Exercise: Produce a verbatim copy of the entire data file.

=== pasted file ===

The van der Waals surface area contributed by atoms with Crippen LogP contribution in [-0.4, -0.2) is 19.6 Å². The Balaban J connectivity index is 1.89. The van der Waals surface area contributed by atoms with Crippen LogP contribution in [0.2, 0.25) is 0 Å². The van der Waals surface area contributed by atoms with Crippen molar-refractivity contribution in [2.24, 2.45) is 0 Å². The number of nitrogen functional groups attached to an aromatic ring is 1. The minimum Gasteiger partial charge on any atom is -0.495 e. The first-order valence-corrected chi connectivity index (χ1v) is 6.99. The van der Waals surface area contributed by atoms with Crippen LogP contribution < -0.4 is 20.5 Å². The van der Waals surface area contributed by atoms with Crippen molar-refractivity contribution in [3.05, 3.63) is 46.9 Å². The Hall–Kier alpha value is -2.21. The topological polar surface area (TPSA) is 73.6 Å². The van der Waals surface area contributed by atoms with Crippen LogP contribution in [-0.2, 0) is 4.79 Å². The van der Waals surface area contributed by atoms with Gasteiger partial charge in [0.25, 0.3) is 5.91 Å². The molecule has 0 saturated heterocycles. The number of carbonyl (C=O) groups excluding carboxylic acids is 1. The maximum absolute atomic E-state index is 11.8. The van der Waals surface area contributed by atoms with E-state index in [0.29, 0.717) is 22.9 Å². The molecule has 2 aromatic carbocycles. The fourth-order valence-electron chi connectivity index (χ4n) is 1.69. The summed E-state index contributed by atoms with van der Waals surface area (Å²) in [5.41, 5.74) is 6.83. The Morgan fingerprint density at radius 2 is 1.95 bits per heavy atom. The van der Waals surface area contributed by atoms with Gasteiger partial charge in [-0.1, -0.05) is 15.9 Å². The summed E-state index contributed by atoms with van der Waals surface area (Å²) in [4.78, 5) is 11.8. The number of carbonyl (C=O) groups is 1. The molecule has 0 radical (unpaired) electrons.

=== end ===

The van der Waals surface area contributed by atoms with Crippen LogP contribution in [-0.4, -0.2) is 19.6 Å². The Balaban J connectivity index is 1.89. The van der Waals surface area contributed by atoms with Crippen LogP contribution in [0.2, 0.25) is 0 Å². The van der Waals surface area contributed by atoms with Crippen molar-refractivity contribution in [2.24, 2.45) is 0 Å². The number of nitrogen functional groups attached to an aromatic ring is 1. The minimum Gasteiger partial charge on any atom is -0.495 e. The first-order valence-corrected chi connectivity index (χ1v) is 6.99. The van der Waals surface area contributed by atoms with Crippen LogP contribution < -0.4 is 20.5 Å². The van der Waals surface area contributed by atoms with Crippen molar-refractivity contribution in [3.05, 3.63) is 46.9 Å². The Hall–Kier alpha value is -2.21. The topological polar surface area (TPSA) is 73.6 Å². The van der Waals surface area contributed by atoms with Crippen LogP contribution in [-0.2, 0) is 4.79 Å². The van der Waals surface area contributed by atoms with Gasteiger partial charge in [0.25, 0.3) is 5.91 Å². The molecule has 0 saturated heterocycles. The number of carbonyl (C=O) groups excluding carboxylic acids is 1. The maximum absolute atomic E-state index is 11.8. The van der Waals surface area contributed by atoms with E-state index in [0.29, 0.717) is 22.9 Å². The molecule has 2 aromatic carbocycles. The fourth-order valence-electron chi connectivity index (χ4n) is 1.69. The summed E-state index contributed by atoms with van der Waals surface area (Å²) in [5.41, 5.74) is 6.83. The Morgan fingerprint density at radius 2 is 1.95 bits per heavy atom. The van der Waals surface area contributed by atoms with Gasteiger partial charge in [-0.1, -0.05) is 15.9 Å². The summed E-state index contributed by atoms with van der Waals surface area (Å²) in [4.78, 5) is 11.8. The number of carbonyl (C=O) groups is 1. The molecule has 0 radical (unpaired) electrons.